[Unit]
 +
Description=Remote desktop service (VNC)
 +
After=syslog.target network.target
 +
 
 +
[Service]
 +
Type=forking
 +
User=foo
 +
ExecStart=/usr/bin/sh -c '/usr/bin/x0vncserver -display :0 -rfbport 5900 -passwordfile /home/foo/.vnc/passwd &'
 +
 
 +
[Install]
 +
WantedBy=multi-user.target}}
 +
 
 +
{{Note|
 +
* This unit will only be useful if the user in the unit is currently running a X session.
 +
* Do not run this service if your local area network is untrusted.}}
  
 
== Connecting to vncserver ==
 
== Connecting to vncserver ==
 +
{{Warning|It is ill-advised to connect insecurely to a vncserver outside of a trusted LAN. Note that TigerVNC is encrypted by default unless it is specifically instructed otherwise by setting {{ic|SecurityTypes}} to a non-secure option, although this lacks identity verification and will not prevent man-in-the-middle attack during the connection setup. ''X509Vnc'' is the recommended option for a secure connection.}}
  
Any number of clients can connect to a vncserver.  A simple example is given below where vncserver is running on 10.1.10.2 on port 5901 (:1) in shorthand notation:
+
Any number of clients can connect to a vncserver.  A simple example is given below where vncserver is running on 10.1.10.2 port 5901, or :1 in shorthand notation:
 
  $ vncviewer 10.1.10.2:1
 
  $ vncviewer 10.1.10.2:1
  
 
=== Passwordless authentication ===
 
=== Passwordless authentication ===
  
The {{ic|-passwd}} switch allows one to define the location of the server's {{ic|~/.vnc/passwd}} file. It is expected that the user has access to this file on the server through [[Secure Shell|SSH]] or through physical access. In either case, place that file on the client's file system in a safe location, i.e. one that has read access ONLY to the expected user.
+
The {{ic|-passwd}} switch allows one to define the location of the server's {{ic|~/.vnc/passwd}} file. It is expected that the user has access to this file on the server through [[SSH]] or through physical access. In either case, place that file on the client's file system in a safe location, i.e. one that has read access ONLY to the expected user.
  
  $ vncviewer -passwd /path/to/server-passwd-file
+
  $ vncviewer -passwd ''/path/to/server-passwd-file''
  
 
=== Example GUI-based clients ===
 
=== Example GUI-based clients ===
  
 
* {{Pkg|gtk-vnc}}
 
* {{Pkg|gtk-vnc}}
* {{Pkg|kdenetwork-krdc}}
+
* {{Pkg|krdc}}
 
* {{Pkg|rdesktop}}
 
* {{Pkg|rdesktop}}
 
* {{Pkg|vinagre}}
 
* {{Pkg|vinagre}}
 
* {{Pkg|remmina}}
 
* {{Pkg|remmina}}
* {{Pkg|vncviewer-jar}}
+
* {{Pkg|virt-viewer}}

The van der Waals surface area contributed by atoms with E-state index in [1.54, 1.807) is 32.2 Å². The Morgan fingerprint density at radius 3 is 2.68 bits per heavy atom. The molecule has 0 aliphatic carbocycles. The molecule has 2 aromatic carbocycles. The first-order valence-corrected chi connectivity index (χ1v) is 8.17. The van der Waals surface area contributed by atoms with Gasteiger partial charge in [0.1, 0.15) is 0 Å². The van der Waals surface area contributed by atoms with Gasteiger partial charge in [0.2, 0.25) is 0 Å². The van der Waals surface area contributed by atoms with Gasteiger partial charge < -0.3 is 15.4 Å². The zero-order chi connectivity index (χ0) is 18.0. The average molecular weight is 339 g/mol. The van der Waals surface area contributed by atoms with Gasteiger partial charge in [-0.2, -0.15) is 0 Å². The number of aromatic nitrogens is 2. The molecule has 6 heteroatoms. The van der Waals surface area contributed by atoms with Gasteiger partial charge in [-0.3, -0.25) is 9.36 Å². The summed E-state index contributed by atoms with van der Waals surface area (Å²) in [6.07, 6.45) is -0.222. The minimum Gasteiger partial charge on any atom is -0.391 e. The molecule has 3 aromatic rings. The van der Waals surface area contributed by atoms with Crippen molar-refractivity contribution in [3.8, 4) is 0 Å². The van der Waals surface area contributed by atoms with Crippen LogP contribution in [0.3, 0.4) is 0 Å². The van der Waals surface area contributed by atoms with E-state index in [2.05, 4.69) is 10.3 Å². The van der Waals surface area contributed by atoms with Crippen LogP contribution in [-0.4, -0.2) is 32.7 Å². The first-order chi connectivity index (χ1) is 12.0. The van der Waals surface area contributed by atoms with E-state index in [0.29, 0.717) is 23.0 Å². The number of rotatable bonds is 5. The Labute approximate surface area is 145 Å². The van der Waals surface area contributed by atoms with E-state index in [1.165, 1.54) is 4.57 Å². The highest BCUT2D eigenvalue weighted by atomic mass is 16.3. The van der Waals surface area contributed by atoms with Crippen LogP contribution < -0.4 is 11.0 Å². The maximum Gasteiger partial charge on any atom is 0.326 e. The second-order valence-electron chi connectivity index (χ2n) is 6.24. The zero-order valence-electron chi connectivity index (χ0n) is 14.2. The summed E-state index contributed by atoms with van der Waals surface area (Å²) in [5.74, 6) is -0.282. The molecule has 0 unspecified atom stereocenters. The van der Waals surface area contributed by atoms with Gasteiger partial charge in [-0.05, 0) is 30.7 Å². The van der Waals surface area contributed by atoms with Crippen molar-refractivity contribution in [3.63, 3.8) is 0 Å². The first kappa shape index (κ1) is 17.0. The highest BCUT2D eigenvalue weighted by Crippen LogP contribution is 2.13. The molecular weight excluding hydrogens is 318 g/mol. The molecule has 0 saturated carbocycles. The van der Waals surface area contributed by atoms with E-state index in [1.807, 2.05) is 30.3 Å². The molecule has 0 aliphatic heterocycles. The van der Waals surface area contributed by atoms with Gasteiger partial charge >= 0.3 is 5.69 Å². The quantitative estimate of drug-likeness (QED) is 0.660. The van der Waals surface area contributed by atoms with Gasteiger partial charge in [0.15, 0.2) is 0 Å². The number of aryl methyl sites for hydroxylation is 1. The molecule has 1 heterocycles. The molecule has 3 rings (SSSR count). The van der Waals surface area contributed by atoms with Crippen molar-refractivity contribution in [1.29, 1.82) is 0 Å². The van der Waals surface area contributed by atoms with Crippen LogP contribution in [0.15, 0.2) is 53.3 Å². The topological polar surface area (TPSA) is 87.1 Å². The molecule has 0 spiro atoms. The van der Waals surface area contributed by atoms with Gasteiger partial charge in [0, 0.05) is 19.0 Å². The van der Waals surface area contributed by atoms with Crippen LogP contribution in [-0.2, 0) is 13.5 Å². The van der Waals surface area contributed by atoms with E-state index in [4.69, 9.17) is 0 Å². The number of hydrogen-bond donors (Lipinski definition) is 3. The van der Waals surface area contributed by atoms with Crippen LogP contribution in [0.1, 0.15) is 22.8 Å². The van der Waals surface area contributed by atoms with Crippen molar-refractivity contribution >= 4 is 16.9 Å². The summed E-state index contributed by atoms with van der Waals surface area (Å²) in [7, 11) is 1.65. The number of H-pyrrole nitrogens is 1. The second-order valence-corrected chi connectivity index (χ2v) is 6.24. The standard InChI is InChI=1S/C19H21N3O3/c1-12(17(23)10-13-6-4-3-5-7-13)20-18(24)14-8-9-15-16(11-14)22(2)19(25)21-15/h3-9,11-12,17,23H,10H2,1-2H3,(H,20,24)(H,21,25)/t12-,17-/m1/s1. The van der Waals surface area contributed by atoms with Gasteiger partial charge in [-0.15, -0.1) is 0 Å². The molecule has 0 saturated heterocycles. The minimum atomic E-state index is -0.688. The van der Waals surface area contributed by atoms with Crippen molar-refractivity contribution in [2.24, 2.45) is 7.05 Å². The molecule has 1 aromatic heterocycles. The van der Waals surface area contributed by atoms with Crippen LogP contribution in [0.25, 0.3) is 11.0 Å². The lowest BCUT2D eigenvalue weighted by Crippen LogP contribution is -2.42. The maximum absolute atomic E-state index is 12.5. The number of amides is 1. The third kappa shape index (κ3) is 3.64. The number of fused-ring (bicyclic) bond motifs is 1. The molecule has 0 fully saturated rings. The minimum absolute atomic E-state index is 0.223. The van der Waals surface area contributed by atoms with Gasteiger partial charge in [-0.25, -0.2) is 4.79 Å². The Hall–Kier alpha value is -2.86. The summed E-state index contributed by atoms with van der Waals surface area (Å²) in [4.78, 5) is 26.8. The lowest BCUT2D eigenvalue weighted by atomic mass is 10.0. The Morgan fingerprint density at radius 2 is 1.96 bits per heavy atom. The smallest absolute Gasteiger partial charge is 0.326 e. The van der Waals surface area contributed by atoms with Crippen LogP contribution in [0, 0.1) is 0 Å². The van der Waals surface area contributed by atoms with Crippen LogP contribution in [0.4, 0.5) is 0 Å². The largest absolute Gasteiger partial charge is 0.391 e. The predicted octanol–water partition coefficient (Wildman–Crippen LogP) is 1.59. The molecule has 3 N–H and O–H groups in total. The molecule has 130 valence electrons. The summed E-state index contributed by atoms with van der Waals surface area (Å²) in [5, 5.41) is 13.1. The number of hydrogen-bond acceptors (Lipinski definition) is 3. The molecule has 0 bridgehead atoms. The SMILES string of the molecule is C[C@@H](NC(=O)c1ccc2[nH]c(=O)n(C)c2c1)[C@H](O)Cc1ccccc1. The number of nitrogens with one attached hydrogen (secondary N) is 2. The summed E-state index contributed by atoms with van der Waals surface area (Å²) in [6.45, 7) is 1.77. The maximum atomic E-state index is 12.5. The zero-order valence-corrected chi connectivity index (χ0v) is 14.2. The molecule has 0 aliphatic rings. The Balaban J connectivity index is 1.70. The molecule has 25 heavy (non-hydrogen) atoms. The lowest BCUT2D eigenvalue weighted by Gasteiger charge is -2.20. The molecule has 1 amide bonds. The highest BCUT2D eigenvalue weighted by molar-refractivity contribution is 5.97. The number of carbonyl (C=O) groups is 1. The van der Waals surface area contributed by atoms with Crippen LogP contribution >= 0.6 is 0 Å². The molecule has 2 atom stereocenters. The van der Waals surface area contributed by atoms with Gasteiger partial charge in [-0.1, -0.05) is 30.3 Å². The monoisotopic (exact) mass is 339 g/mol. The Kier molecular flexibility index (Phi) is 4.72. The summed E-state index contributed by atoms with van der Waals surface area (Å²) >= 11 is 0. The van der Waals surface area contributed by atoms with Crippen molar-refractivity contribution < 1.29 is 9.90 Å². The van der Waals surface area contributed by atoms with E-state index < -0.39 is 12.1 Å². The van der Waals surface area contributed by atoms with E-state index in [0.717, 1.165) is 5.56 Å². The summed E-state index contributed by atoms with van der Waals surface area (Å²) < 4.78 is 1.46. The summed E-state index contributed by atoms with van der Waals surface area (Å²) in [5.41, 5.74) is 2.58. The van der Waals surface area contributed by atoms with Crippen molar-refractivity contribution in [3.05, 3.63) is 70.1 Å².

+
* {{AUR|vncviewer-jar}}
  
== Securing VNC server by SSH tunnels ==
+
TigerVNC's vncviewer also has a simple GUI when run without any parameters:
 +
$ vncviewer
 +
 
 +
== Accessing vncserver via SSH tunnels ==
 +
For servers offering SSH connection, an advantage of this method is that it is not necessary to open any other port than the already opened SSH port to the outside, since the VNC traffic is tunneled through the SSH port.
 +
 
 +
{{Note|TigerVNC uses ''TLSVnc'' encryption by default, unless specifically instructed via the {{ic|SecurityTypes}} parameter. Authentication and traffic is encrypted, but there is no identity verification. TigerVNC supports alternative encryption schemes such as ''X509Vnc'' that allows the client to verify the identity of the server.
 +
 
 +
When {{ic|SecurityTypes}} on the server is set to a non-secure option as high-priority (such as ''None'', ''VncAuth'', ''Plain'', ''TLSNone'', ''TLSPlain'', ''X509None'', ''X509Plain''); which is ill-advised, then it is not possible to use encryption. In that case, one can tunnel over SSH.  When running ''vncviewer'', it is safer to explicitly set {{ic|SecurityTypes}} and not accept any unencrypted traffic.}}
  
 
=== On the server ===
 
=== On the server ===
 +
On the server side, ''vncserver'' must be run. It is recommended to use the {{ic|-localhost}} switch when running ''vncserver'' this way since it allows connections from the localhost only and by analogy, only from users ssh'ed and authenticated on the box.
 +
For example run a command such as:
 +
$ vncserver -geometry 1440x900 -alwaysshared -dpi 96 '''-localhost''' :1
  
One wishing access to vncserver from outside the protection of a LAN should be concerned about plain text passwords and unencrypted traffic to/from the viewer and server. Vncserver is easily secured by ssh tunneling. Additionally, one need not open up another port to the outside using this method since the traffic is literally tunneled through the SSH port which the user already has open to the WAN. It is highly recommended to use the -localhost switch when running vncserver in this scenario.  This switch only allows connections ''from the localhost'' -- and by analogy only by users physically ssh'ed and authenticated on the box!
+
=== On the client ===
 +
The VNC server has been setup on the remote machine to only accept local connections.
 +
Now, the client must open a secure shell with the remote machine (10.1.10.2 in this example) and create a tunnel from the client port 5901 to the remote server 5901 port. For more details on this feature, see [[Secure Shell#Forwarding other ports]] and {{man|1|ssh}}.
  
  $ vncserver -geometry 1440x900 -alwaysshared -dpi 96 -localhost :1
+
  $ ssh 10.1.10.2 -L 5901:localhost:5901
  
=== On the client ===
+
Note that the port number on the server and the one on the client do not need to match. For example to forward the client port 8900 to the server port 5901:
  
With the server now only accepting connection from the localhost, connect to the box via ssh using the -L switch to enable tunnels.  For example:
+
$ ssh 10.1.10.2 -L 8900:localhost:5901